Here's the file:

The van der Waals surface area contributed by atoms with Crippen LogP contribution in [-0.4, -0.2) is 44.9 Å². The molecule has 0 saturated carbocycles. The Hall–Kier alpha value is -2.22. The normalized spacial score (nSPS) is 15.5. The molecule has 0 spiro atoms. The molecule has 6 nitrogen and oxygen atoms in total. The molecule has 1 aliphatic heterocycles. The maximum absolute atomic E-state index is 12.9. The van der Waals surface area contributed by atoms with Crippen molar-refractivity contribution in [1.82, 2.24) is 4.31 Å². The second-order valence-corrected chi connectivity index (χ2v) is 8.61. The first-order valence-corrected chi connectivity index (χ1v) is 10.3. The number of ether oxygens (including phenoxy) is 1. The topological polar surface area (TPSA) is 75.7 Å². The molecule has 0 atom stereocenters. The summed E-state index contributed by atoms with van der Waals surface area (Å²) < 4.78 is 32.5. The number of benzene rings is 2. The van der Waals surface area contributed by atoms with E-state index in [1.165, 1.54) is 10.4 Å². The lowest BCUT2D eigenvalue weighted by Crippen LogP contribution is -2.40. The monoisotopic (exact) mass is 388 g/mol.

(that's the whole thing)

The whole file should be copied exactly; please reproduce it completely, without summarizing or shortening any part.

The van der Waals surface area contributed by atoms with Crippen LogP contribution in [-0.4, -0.2) is 44.9 Å². The molecule has 0 saturated carbocycles. The Hall–Kier alpha value is -2.22. The normalized spacial score (nSPS) is 15.5. The molecule has 0 spiro atoms. The molecule has 6 nitrogen and oxygen atoms in total. The molecule has 1 aliphatic heterocycles. The maximum absolute atomic E-state index is 12.9. The van der Waals surface area contributed by atoms with Crippen molar-refractivity contribution in [1.82, 2.24) is 4.31 Å². The second-order valence-corrected chi connectivity index (χ2v) is 8.61. The first-order valence-corrected chi connectivity index (χ1v) is 10.3. The number of ether oxygens (including phenoxy) is 1. The topological polar surface area (TPSA) is 75.7 Å². The molecule has 0 atom stereocenters. The summed E-state index contributed by atoms with van der Waals surface area (Å²) < 4.78 is 32.5. The number of benzene rings is 2. The van der Waals surface area contributed by atoms with E-state index in [1.165, 1.54) is 10.4 Å². The lowest BCUT2D eigenvalue weighted by Crippen LogP contribution is -2.40. The monoisotopic (exact) mass is 388 g/mol.